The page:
A shadowy group that raised and spent more than $200,000 in anonymous contributions to fund statewide TV ads in favor of Propositions 1, 2 and 3, the school reform referenda, issued a defiant news release today headed, “Founders: 'We won't back down,'” asserting that it'll resume its activities to “talk to voters about education reform and make sure they understand the education issues on Idaho's ballot” in the final two weeks before the election - despite a legal dispute with the Idaho Secretary of State over the legality of the group not disclosing its contributors.
The group also distributed an op-ed piece to Idaho newspapers today, asserting that it was formed because “for too long, Idaho parents have been left on the sidelines of the political debate over education,” because organizations represent school administrators, school board members and teachers, but “the most important voices in this process are often lost or outright ignored - there are too few groups advocating for the rights of parents with school-age children.” That overlooks the Idaho PTA, a statewide organization with thousands of members.
According to its website, “Idaho PTA is the largest parent organization in the state” and is “an organization dedicated to the welfare of children and youth.” At the Idaho PTA's annual convention in April, keynote speakers included state Superintendent of Schools Tom Luna, discussing the school reform measures, and national PTA President-Elect Otha Thornton. The Idaho PTA's legislative priorities this year were education funding, parent involvement and responsibility, endowment land management for the benefit of schools, and promoting child nutrition, health and safety. That group hasn't taken a position for or against the reform measures, but has been urging its members to research the measures and cast their votes accordingly.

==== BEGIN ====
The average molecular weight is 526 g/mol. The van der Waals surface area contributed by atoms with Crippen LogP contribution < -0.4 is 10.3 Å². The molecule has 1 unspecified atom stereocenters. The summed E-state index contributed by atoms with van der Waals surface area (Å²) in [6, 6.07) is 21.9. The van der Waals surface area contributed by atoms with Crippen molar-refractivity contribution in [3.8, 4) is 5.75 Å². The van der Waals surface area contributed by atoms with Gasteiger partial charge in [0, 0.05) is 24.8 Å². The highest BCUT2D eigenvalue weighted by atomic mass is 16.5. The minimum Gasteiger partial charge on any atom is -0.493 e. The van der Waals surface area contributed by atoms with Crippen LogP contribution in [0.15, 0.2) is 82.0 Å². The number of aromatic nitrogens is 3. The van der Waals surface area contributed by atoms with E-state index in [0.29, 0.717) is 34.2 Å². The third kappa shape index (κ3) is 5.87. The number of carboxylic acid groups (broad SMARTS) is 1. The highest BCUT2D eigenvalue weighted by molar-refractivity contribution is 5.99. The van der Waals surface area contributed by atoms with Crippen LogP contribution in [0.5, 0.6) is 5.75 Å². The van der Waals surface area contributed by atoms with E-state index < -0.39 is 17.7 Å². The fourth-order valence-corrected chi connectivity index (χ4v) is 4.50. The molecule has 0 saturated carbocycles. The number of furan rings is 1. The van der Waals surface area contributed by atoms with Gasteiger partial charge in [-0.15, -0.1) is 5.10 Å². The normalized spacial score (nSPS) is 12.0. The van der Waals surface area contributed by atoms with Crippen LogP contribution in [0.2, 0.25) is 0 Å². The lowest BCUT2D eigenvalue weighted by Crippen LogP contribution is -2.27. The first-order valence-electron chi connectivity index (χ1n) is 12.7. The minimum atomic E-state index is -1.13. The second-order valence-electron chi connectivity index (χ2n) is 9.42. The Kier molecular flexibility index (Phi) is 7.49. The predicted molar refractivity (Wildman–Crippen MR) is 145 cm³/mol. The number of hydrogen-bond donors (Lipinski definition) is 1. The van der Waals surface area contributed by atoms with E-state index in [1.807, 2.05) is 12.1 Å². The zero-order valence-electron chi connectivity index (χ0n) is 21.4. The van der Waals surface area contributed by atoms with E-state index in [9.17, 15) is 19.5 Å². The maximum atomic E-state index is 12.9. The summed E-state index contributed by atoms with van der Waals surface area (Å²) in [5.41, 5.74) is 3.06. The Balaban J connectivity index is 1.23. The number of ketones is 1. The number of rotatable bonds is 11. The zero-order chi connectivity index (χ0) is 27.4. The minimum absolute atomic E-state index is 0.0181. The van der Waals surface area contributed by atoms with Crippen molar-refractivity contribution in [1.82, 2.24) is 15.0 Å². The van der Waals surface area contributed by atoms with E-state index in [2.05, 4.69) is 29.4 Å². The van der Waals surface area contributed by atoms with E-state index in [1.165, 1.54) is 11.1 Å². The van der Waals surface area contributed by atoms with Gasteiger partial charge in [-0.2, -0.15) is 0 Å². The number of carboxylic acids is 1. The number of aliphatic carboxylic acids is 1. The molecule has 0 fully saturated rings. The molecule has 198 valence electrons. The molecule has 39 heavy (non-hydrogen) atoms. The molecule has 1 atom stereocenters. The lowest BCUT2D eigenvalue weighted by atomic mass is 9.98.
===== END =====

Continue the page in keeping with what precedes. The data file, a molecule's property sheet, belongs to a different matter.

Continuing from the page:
John Foster, co-founder of Education Voters of Idaho, and former longtime Idaho state Rep. Debbie Field, R-Boise, who's also been the longtime campaign manager for Gov. Butch Otter, say in the op-ed that their group suffered “attacks,” showing “just how dangerous a powerful group of motivated parents will be to a politicized system in desperate need of improvement and change.” Foster said the group's statewide TV commercial wasn't pulled, but completed its two- to three-week run; the group then suspended all its activities, but now will restart all of them, despite the legal dispute with the state. “A decision about further television advertising hasn't been made yet,” Foster said. You can read the op-ed piece here.